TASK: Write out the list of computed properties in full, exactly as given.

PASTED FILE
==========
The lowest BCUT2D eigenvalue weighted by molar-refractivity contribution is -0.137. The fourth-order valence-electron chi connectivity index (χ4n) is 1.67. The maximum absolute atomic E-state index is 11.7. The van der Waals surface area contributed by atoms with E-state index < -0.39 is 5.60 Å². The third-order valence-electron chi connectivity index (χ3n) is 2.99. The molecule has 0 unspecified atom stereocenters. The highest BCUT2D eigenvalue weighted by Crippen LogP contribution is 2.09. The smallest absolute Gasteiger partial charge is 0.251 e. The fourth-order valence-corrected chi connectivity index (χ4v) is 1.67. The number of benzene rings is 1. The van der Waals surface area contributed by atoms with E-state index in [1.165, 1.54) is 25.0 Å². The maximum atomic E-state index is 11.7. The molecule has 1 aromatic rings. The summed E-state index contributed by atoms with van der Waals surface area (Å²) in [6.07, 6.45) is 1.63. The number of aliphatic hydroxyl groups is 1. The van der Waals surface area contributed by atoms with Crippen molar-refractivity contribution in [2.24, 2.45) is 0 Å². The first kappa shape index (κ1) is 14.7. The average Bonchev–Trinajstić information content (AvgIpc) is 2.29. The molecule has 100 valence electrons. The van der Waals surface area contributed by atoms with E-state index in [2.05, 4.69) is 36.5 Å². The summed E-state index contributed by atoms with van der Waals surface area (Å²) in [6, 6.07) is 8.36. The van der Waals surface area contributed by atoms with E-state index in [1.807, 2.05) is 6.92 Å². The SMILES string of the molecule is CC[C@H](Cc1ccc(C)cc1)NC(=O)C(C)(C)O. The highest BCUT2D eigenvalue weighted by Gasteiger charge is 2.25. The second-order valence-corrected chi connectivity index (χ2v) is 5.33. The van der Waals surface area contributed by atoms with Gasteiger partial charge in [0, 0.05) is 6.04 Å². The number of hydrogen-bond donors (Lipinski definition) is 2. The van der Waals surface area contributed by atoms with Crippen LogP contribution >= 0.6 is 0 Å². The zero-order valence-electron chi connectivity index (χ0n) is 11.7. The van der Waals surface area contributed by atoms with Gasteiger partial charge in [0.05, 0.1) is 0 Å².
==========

The lowest BCUT2D eigenvalue weighted by molar-refractivity contribution is -0.137. The fourth-order valence-electron chi connectivity index (χ4n) is 1.67. The maximum absolute atomic E-state index is 11.7. The van der Waals surface area contributed by atoms with E-state index < -0.39 is 5.60 Å². The third-order valence-electron chi connectivity index (χ3n) is 2.99. The molecule has 0 unspecified atom stereocenters. The highest BCUT2D eigenvalue weighted by Crippen LogP contribution is 2.09. The smallest absolute Gasteiger partial charge is 0.251 e. The fourth-order valence-corrected chi connectivity index (χ4v) is 1.67. The number of benzene rings is 1. The van der Waals surface area contributed by atoms with E-state index in [1.165, 1.54) is 25.0 Å². The maximum atomic E-state index is 11.7. The molecule has 1 aromatic rings. The summed E-state index contributed by atoms with van der Waals surface area (Å²) in [6.07, 6.45) is 1.63. The number of aliphatic hydroxyl groups is 1. The van der Waals surface area contributed by atoms with Crippen molar-refractivity contribution in [2.24, 2.45) is 0 Å². The first kappa shape index (κ1) is 14.7. The average Bonchev–Trinajstić information content (AvgIpc) is 2.29. The molecule has 100 valence electrons. The van der Waals surface area contributed by atoms with E-state index in [2.05, 4.69) is 36.5 Å². The summed E-state index contributed by atoms with van der Waals surface area (Å²) in [6, 6.07) is 8.36. The van der Waals surface area contributed by atoms with E-state index in [1.807, 2.05) is 6.92 Å². The SMILES string of the molecule is CC[C@H](Cc1ccc(C)cc1)NC(=O)C(C)(C)O. The highest BCUT2D eigenvalue weighted by Gasteiger charge is 2.25. The second-order valence-corrected chi connectivity index (χ2v) is 5.33. The van der Waals surface area contributed by atoms with Gasteiger partial charge in [0, 0.05) is 6.04 Å². The number of hydrogen-bond donors (Lipinski definition) is 2. The van der Waals surface area contributed by atoms with Crippen LogP contribution >= 0.6 is 0 Å². The zero-order valence-electron chi connectivity index (χ0n) is 11.7. The van der Waals surface area contributed by atoms with Gasteiger partial charge in [0.05, 0.1) is 0 Å².